In most of the comparative studies, the morphological criterion is chosen to identify the two species. However, the two species show high morphological similarities [97, 98] that prevent from morphological consistent species identification [99]. Mussel’s “angularity” has been proposed anyway to improve morphometric identification with discriminating thresholds for zebra and quagga mussels [100]. Molecular genetic markers have then been developed to differentiate Dreissena species [97, 98, 101], but most of them are based on restriction fragment length polymorphism (RFLP) of cytochrome-C oxidase subunit I (COI gene). Such mitochondrial genetic tool does not allow identifying potential interspecific hybrids [97]. If natural hybridization has been reported only once by Voroshilova et al. [97] using allozyme patterns, no evidence exists that the two species are unable to hybridize in natural environment. In ecotoxicological studies, a reliable identification of Dreissena species is a key step to ensure the efficiency of the use of such freshwater sentinel species and their associated biomarkers to reflect exposure and toxic effects of xenobiotics. It is currently essential to deepen our knowledge on the levels of responses and sensitivity of these two species with a view to their use in biomonitoring projects.

6. Perspective: toward new markers and an integrative approach

Contamination of aquatic environment is multifaceted as it combines chemical, physical, and biological pollutions, which could be influenced by a wide range of (a)biotic factors. Both short- and long-term cascading negative effects of such pressures on ecosystems still remain difficult to evaluate considering the complexity and the diversity of exogenous inputs in the aquatic environment. While the contamination level in a particular site can be quite readily determined through chemical analysis as defined by the presence of “substances that would not normally occur or at concentrations above the natural background,” the assessment of the “pollution status” also integrates the notion of chemicals bioavailability and biological impacts induced by contaminants within the considered environment [102]. Assessing the ecological health of an ecosystem should thus address the following questions, initially enunciated for metallic contaminants by Chapman et al. [103], but which can be generalized to all environmental contaminants: (1) do chemicals/biologicals accumulate in biota above background (or reference) concentrations? (2) once accumulated, are they bioreactive? and if so, (3) what are the incidence and severity of the induced effects (acute, long-term sublethal, individual, population effects, etc.)? Thus, a relevant and successful water quality assessment has to be based on combined analyses integrating the greatest possible number of these various parameters. This also includes the sanitary status of aquatic organisms which are chronically exposed to a cocktail of pollutants in their environment. Despite a large number of publications on invertebrate biomarkers, little of them reached a level of validation allowing to be recommended as efficient tools for an accurate evaluation of the quality of the aquatic compartment. Nonetheless, new integrative approaches could permit to remove scientific (define the reference levels) and technical (integration of several responses) obstacles encountered in environmental-risk assessment strategies. The use of OMICS tools in field studies has gained great interest for some years as it gives broad information on pollutant modes of actions, considerably increasing knowledge and an understanding of such mechanisms. Finally, clustering data in a weight-of-evidence approach represents a powerful and practical tool to facilitate the decision-making processes of environment managers within the framework strategies.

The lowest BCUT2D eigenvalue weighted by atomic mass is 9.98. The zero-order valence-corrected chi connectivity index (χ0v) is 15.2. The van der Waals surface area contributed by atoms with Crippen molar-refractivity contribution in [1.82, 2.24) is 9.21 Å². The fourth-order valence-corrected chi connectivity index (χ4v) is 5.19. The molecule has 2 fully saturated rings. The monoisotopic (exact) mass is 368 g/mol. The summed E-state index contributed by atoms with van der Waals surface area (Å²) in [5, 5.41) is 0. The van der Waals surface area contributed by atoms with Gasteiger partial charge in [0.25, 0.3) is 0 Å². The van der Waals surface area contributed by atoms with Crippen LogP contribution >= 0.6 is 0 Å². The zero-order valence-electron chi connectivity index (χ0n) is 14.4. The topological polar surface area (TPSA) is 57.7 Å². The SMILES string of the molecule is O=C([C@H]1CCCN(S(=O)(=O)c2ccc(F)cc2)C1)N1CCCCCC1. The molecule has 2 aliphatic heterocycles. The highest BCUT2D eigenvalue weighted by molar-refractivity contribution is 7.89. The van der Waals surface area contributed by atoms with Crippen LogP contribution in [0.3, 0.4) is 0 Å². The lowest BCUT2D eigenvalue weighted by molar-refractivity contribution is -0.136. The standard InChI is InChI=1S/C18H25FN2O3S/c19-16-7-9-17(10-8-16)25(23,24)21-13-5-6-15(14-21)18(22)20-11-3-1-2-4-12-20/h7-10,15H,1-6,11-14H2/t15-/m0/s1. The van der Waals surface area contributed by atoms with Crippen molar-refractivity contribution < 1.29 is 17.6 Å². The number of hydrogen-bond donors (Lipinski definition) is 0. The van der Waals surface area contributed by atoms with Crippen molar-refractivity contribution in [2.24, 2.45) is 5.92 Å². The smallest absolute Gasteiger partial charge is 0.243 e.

6.1. Genomics and proteomics in ecotoxicology

Although next-generation sequencing has made great progress over the last decade, genome sequencing of animal models is still far to be a trivial task. This is due to their large genome and the difficulty for assembling too numerous short reads without any scaffold from a closely related species. Furthermore, the delineation of coding open-reading frames and their functional annotation is difficult and subjected to an important bias toward easy annotation of conserved genes but detrimental to species-specific genes. Till now, no complete genome is available for any Dreissena and genetic markers are relatively scarce [104106]. The genomes of marine mussels such as M. galloprovincialis are only partially known [107, 108]. Transcriptomics is fully complementary to genomics and adds value in highlighting genes of interest if their expression is regulated. However, this approach has till now been really poorly used for characterizing Dreissena. Very few studies based on cDNA microarray have been published, specifying the molecular mechanisms at the early stage of underwater adhesion of the zebra mussel [109], or the effect of seasonal and environmental variations on the physiology and metabolism of D. polymorpha [110]. Today, cDNA microarray has been advantageously replaced by RNAseq. High-throughput sequencing of cDNA allows comparing the transcriptome from several conditions and highlighting the most modulated genes in terms of expression levels. In addition, RNAseq data may be used to construct a six-reading frame RNA-translated database that can be used for discovery proteomics. This concept is the basis of numerous proteogenomics analysis of various animal models or even nonmodels [111]. For example, the amphipod Gammarus fossarum has been scrutinized in detail to document the reproductive system of amphipods [112] or to understand the response to endocrine disruptors [113].